Georgia’s massive park of transplanted trees: paradise or eco-disaster?

Posted by Anita Froneman on 18 January 2022

A huge private park in the country of Georgia, bursting with trees and exotic animals, is the topic of much controversy. Bidzina Ivanishvili, the former prime minister, who is known for his love of trees, built the park. It opened in 2020.

The Shekvetili Dendrological Park houses 200 tree species from across the country, 58 bird species including flamingos and pelicans, and several exotic animals such as lemurs.

The spectacular fauna was all imported with great fanfare and no expense was spared in creating this lush wonderland, where entry is free to the public. That it is impressive, is no doubt true. But the park has raised the eyebrows of environmentalists, who say this extravagant attraction consisting of purely transplanted trees and imported animals is detrimental to the ecosystem.

Uprooting, transporting and replanting giant trees

To populate his new park, Ivanishvili’s team traversed Georgia and selected any and all plants, shrubs and even large, decades-old trees to which they took a fancy, and ordered them to be uprooted.

Moving them was no small feat; trees needed to be carefully loaded onto trucks or trailers and wheeled to a ferry. The journey continued across the Black Sea to reach the coastal city of Shekvetili. Once they arrived at the park, holes were dug with machinery and the trees were replanted by large teams of experts.

‘The biggest environmental issue here is the destruction of the topsoil and the landscape,’ Irakli Macharashvili, a conservationist of the environmental organisation Green Alternative, told Eurasianet. ‘The uprooting leaves behind environmental devastation, like massive holes in the ground and missing layers of soil.’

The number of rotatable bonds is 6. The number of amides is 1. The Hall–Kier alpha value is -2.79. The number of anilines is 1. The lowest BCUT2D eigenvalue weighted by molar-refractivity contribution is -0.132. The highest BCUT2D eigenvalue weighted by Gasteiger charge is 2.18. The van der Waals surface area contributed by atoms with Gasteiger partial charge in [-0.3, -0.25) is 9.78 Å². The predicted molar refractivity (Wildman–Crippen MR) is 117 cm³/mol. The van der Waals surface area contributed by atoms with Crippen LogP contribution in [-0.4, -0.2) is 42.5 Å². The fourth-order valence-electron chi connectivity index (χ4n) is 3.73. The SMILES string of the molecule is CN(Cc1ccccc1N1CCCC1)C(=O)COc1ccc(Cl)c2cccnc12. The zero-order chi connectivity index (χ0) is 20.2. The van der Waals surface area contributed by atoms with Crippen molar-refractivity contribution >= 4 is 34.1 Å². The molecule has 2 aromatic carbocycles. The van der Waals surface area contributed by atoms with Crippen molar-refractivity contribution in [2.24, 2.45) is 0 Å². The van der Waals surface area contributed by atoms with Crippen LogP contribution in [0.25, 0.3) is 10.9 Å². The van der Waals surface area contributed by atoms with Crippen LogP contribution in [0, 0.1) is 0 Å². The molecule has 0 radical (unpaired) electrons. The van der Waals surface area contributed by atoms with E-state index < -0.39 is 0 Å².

Other trees that were ‘in the way’ of excavating the selected tree wherever it was found, were allegedly simply cut down. In getting the trees to the park, roads were often blocked off for hours and even trains were halted to allow for safe passage.

‘The environment here [where a tree was excavated] will never recover to its previous state, irrespective of the actions implemented,’ Macharashvili added.

The excavation and transport of several metres-high trees were praised by some as a marvellous initiative by Bidzina Ivanishvili. Screenshot from video.

In addition, some allege the former leader, who still holds much political power, was allowed to bypass the required mitigation procedures when transplanting his trees. Park management denies this.

There are, of course, also the ethical questions around importing birds and animals for public display in captivity.

Shekvetili Dendrological Park is more than 60ha in size and the flora includes cypress, eucalyptus, magnolia, cedar, oak and maple, among others.

Take a virtual tour of the park below:

Pictures: Shekvetili Dendrological Park 

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